Can You Tell The Difference? Mule Deer vs. Whitetail Deer
What’s the difference between black-tailed, white-tailed and mule deer? Keep reading to find out.
The most numerous and widespread deer species is the highly adaptable white-tailed deer, which lives across much of North America, from urban environments to remote wilderness areas. Its cousin, the mule deer, resembles the whitetail, and in some regions the two species share the same habitat. Then there’s the black-tailed deer, which is closely related to the mule deer and inhabits the Pacific Northwest.
Telling the difference between deer species is especially important if you live or hunt in areas that hold whitetails and muleys, or blacktails and muleys. Bowhunting requires an array of outdoors skills, one of which is animal identification. If you have a license/tag specifying a mule deer, you don’t want to accidentally shoot a whitetail or blacktail.
But even if you live in Maine, and the closest wild mule deer lives in South Dakota, you’ll be a better outdoors-person if know what they look like and which habitats they prefer. Learning to identify animals and the plants that sustain them is like learning the ABCs of the outdoors.
Black-tailed deer have a native range that extends across the Pacific Northwest. They’re an elusive deer species, and characterized by dark antlers and a black tail. The blacktail’s two subspecies are the Columbian and Sitka.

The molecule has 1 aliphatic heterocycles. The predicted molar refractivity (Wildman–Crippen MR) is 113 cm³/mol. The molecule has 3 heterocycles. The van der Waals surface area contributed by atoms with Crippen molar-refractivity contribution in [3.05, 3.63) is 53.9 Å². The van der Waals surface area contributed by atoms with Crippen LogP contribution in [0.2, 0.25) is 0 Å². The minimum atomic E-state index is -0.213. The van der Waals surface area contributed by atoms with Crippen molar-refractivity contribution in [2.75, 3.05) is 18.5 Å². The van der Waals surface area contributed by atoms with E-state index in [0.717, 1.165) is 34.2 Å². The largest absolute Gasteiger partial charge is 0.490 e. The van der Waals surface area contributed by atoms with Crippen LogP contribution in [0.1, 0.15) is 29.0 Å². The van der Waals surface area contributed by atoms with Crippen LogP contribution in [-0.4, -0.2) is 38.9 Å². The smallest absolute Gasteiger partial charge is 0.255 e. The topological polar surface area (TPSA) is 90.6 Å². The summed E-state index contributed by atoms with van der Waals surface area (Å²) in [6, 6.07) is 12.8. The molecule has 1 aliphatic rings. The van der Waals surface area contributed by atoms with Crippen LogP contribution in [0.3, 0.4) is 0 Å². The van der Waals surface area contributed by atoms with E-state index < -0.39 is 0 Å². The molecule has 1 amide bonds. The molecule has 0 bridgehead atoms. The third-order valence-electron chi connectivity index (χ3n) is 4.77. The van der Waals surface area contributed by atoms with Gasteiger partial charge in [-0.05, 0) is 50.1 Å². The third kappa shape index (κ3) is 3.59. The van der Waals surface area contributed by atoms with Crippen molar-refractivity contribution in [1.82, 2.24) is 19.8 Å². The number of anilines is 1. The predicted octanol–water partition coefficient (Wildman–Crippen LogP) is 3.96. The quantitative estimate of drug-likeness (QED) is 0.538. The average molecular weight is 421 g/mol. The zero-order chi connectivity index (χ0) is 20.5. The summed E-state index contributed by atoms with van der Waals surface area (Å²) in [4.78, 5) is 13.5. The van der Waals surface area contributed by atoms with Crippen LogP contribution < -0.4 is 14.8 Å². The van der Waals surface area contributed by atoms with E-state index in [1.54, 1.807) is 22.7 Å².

Classic blacktail country includes the thick forests along the Northwest coast. Savvy blacktail hunters, however, know the region’s apple orchards are highly coveted hunting spots.
Hunting blacktails is much like hunting white-tailed deer. It’s important to study their daily patterns and place treestands in well-used travel corridors. That’s because blacktails typically live in densely forested areas, which provide few opportunities for spot-and-stalk bowhunting.
Mule deer are Western icons. A group of mule deer bucks feeding along a mountainside can inspire hunters to hike high and far, bow in hand. Mule deer, however, don’t just live at high elevations. They also inhabit deserts, prairies and agricultural areas.
The mule deer’s most telling feature is its large ears, which gave them their name. These long ears, which resemble a mule’s ears, help muleys dissipate heat and detect far-off dangers. Another mule-deer identifier is the species’ white rear end and dark, rope-like tail.
Bowhunters use several tactics to pursue mule deer, but the most common is spot and stalk. Hunters use binoculars and spotting scopes to locate distant deer. Then they sneak into bow range for a shot. Another tactic is to set up a treestand or ground blind near a watering hole or food source.
The white-tailed deer is North America’s most popular big-game animal because whitetails thrive just about everywhere. All 48 contiguous states, Mexico and Canada have white-tailed deer, but some hold far more than others. This adaptable species can survive in the desert, extreme cold, and densely populated suburban areas.
A whitetail’s tail has a bright white underside, but the rest of the rump is brown. In most conditions, the tails bright-white underside is covered. Adults only raise their tail when signaling other deer of danger.
A common tactic for bowhunting whitetails is to hang treestands in travel corridors and feeding areas. Look for sites where several deer trails intersect. These can be excellent places to set up a treestand and patiently wait.
No matter which species you bowhunt, you’ll enjoy the experience. America’s deer populations are thriving, and you’ll find one or more of these deer in your home state. If you want to harvest your own tasty venison, start by visiting an archery shop to learn everything you need to know about bowhunting. You can find an archery store near you here.